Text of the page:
Scientists Find First Erectile Dysfunction Gene, Shed Light To New Treatments
Scientists were able to locate the first well-documented genetic abnormality that could increase the risk of a man having an erectile dysfunction. This discovery shed light in developing new treatments, according to the study in a US journal published on Monday.
The study, titled "Genetic variation in the SIM1 locus is associated with erectile dysfunction," was published in the Proceedings of the National Academy of Sciences.
Erectile dysfunction is defined as the inability to maintain or develop erection during sex. Although this is sometimes normal, the condition might affect a man's sex life, relationship, and self-image when it occurred regularly.
The research team found a "T-risk allele" while they are examining genetic information. An allele is described as a variant form of a gene. In this case, it is a variation near the SIM1 gene.
Geneticist Eric Jorgenson, who is the lead author of the study, said this is "an exciting discovery" which could lead the way in exploring new therapies that target genetics.
"Identifying this SIM1 locus as a risk factor for erectile dysfunction is a big deal because it provides the long sought-after proof that there is a genetic component to the disease," said Jorgenson, who is also a research scientist at Kaiser Permanente.
Men who have the copy of the genetic variant have a 26 percent higher risk of erectile dysfunction (ED) compared to those who do not. Meanwhile, those who have two copies of the genetic variant have a 59 percent higher risk.
The findings were based on the database of 36,649 patients of Kaiser Permanente Northern California, which is a health care provider. Then, the results have been validated by conducting a study among 222,300 men in Britain.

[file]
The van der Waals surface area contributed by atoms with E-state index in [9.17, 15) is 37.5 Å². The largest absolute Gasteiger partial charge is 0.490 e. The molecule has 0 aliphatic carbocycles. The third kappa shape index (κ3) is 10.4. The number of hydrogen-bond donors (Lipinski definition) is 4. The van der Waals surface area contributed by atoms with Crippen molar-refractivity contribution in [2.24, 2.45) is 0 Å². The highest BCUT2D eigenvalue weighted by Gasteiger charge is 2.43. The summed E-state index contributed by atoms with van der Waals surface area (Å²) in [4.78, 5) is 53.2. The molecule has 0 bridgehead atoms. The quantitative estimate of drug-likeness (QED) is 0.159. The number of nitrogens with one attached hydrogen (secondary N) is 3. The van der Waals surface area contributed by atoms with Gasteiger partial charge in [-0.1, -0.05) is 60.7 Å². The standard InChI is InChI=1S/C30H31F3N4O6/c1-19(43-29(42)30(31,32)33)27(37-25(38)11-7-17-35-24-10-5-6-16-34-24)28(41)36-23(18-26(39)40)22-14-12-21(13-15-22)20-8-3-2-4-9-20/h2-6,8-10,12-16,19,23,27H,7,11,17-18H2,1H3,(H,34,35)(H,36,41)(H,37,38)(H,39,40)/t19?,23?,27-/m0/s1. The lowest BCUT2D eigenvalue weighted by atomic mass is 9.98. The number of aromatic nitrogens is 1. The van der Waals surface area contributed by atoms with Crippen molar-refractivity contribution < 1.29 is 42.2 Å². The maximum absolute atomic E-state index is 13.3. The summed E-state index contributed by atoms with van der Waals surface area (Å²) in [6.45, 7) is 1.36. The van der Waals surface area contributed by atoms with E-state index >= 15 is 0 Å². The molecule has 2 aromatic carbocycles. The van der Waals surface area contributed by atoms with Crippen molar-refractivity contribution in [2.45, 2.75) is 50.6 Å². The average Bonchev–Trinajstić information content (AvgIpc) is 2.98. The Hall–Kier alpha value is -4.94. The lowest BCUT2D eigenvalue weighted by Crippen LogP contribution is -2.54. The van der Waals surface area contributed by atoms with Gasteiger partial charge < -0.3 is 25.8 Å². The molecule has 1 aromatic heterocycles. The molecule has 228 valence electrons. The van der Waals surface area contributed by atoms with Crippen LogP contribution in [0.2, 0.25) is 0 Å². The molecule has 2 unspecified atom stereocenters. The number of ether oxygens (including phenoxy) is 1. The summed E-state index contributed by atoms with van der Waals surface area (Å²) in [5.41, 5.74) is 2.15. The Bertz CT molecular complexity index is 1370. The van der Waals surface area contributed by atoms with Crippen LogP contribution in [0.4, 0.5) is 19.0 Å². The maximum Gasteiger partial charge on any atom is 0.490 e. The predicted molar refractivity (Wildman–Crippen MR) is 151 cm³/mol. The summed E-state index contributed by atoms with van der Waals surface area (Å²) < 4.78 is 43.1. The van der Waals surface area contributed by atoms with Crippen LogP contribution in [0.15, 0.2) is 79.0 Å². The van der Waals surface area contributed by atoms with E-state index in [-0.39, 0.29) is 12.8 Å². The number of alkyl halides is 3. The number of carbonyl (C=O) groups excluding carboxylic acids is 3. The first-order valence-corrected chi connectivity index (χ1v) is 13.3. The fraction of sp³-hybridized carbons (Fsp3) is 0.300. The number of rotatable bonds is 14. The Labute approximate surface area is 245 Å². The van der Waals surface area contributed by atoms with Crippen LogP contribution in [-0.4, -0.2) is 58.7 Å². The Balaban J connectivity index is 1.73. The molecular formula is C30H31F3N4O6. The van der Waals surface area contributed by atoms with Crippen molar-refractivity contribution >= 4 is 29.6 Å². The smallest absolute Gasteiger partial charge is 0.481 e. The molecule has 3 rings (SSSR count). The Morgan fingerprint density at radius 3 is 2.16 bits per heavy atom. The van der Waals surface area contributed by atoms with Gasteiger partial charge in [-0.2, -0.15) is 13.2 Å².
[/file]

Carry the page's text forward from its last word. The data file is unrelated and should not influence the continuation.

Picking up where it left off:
One in five men has been found to have a genetic abnormality, according to a study in 2007, and this number rises with age. According to the South China Morning Post, about a third of erectile dysfunction risk is associated with genetic factors.
In the new study, Jorgenson and his colleagues identified that the genetic variant alone accounts for 2 percent of the risk. Cardiovascular disease, obesity, and diabetes also have genetic components linked to erectile dysfunction.
"We know that there are other factors for ED including smoking, obesity, diabetes and cardiovascular disease, and men who address those factors can reduce their risk of ED," Jorgenson noted. "Because the region that we identified in the human genome appears to act independently of those risk factors, developing new treatments that target the variation in this genetic location has the potential to help those men who do not respond to current treatment."
Roughly half of the patients diagnosed with erectile dysfunction do not see their symptoms improve with currently available treatments. If the source is psychological, doctors recommend patients to have sessions with a licensed therapist. In some cases, patients were prescribed to take medications or even surgery. However, these treatments might include side effects such as infection, headaches, and muscle pains.
As per Jorgenson, 50 percent of men with erectile dysfunction do not respond to the dysfunction treatments currently available. Now, they want to explore how such variation affects the risk of the condition and noted that it may interfere with the functioning of certain brain circuits.
Jorgenson also added that discovering a biological explanation could shed light on developing new treatments.